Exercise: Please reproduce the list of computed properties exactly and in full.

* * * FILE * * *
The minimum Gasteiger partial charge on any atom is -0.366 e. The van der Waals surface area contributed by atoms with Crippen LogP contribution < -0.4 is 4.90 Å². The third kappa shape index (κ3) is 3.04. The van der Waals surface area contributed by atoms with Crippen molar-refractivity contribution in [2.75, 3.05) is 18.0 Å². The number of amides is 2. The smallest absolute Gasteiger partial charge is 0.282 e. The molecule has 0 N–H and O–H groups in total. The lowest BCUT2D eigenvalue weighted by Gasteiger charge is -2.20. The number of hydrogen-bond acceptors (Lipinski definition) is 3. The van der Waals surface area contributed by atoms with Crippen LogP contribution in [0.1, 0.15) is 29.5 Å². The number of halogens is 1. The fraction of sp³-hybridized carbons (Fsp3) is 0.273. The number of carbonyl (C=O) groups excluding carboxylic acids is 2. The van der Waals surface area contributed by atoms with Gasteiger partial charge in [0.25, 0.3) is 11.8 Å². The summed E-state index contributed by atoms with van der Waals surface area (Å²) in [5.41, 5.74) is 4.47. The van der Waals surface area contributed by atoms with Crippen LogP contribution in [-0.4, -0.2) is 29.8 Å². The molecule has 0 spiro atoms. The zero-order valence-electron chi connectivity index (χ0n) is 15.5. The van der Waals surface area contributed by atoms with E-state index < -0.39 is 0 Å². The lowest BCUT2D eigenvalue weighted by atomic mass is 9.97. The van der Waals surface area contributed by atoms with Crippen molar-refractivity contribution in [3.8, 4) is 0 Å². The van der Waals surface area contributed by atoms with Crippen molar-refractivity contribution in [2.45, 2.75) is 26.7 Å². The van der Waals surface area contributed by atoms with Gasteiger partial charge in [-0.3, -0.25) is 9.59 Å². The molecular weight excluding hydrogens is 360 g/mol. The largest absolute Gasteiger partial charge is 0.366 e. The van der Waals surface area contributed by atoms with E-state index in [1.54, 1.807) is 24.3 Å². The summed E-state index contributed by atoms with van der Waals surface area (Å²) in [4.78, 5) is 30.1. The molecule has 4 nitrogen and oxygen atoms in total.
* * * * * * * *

The minimum Gasteiger partial charge on any atom is -0.366 e. The van der Waals surface area contributed by atoms with Crippen LogP contribution < -0.4 is 4.90 Å². The third kappa shape index (κ3) is 3.04. The van der Waals surface area contributed by atoms with Crippen molar-refractivity contribution in [2.75, 3.05) is 18.0 Å². The number of amides is 2. The smallest absolute Gasteiger partial charge is 0.282 e. The molecule has 0 N–H and O–H groups in total. The lowest BCUT2D eigenvalue weighted by Gasteiger charge is -2.20. The number of hydrogen-bond acceptors (Lipinski definition) is 3. The van der Waals surface area contributed by atoms with Crippen LogP contribution in [0.1, 0.15) is 29.5 Å². The number of halogens is 1. The fraction of sp³-hybridized carbons (Fsp3) is 0.273. The number of carbonyl (C=O) groups excluding carboxylic acids is 2. The van der Waals surface area contributed by atoms with Gasteiger partial charge in [0.25, 0.3) is 11.8 Å². The summed E-state index contributed by atoms with van der Waals surface area (Å²) in [5.41, 5.74) is 4.47. The van der Waals surface area contributed by atoms with Crippen LogP contribution in [-0.4, -0.2) is 29.8 Å². The molecule has 0 spiro atoms. The zero-order valence-electron chi connectivity index (χ0n) is 15.5. The van der Waals surface area contributed by atoms with E-state index < -0.39 is 0 Å². The lowest BCUT2D eigenvalue weighted by atomic mass is 9.97. The van der Waals surface area contributed by atoms with Crippen molar-refractivity contribution in [3.8, 4) is 0 Å². The van der Waals surface area contributed by atoms with Crippen molar-refractivity contribution in [2.45, 2.75) is 26.7 Å². The van der Waals surface area contributed by atoms with Gasteiger partial charge in [-0.3, -0.25) is 9.59 Å². The molecular weight excluding hydrogens is 360 g/mol. The largest absolute Gasteiger partial charge is 0.366 e. The van der Waals surface area contributed by atoms with E-state index in [1.54, 1.807) is 24.3 Å². The summed E-state index contributed by atoms with van der Waals surface area (Å²) in [4.78, 5) is 30.1. The molecule has 4 nitrogen and oxygen atoms in total.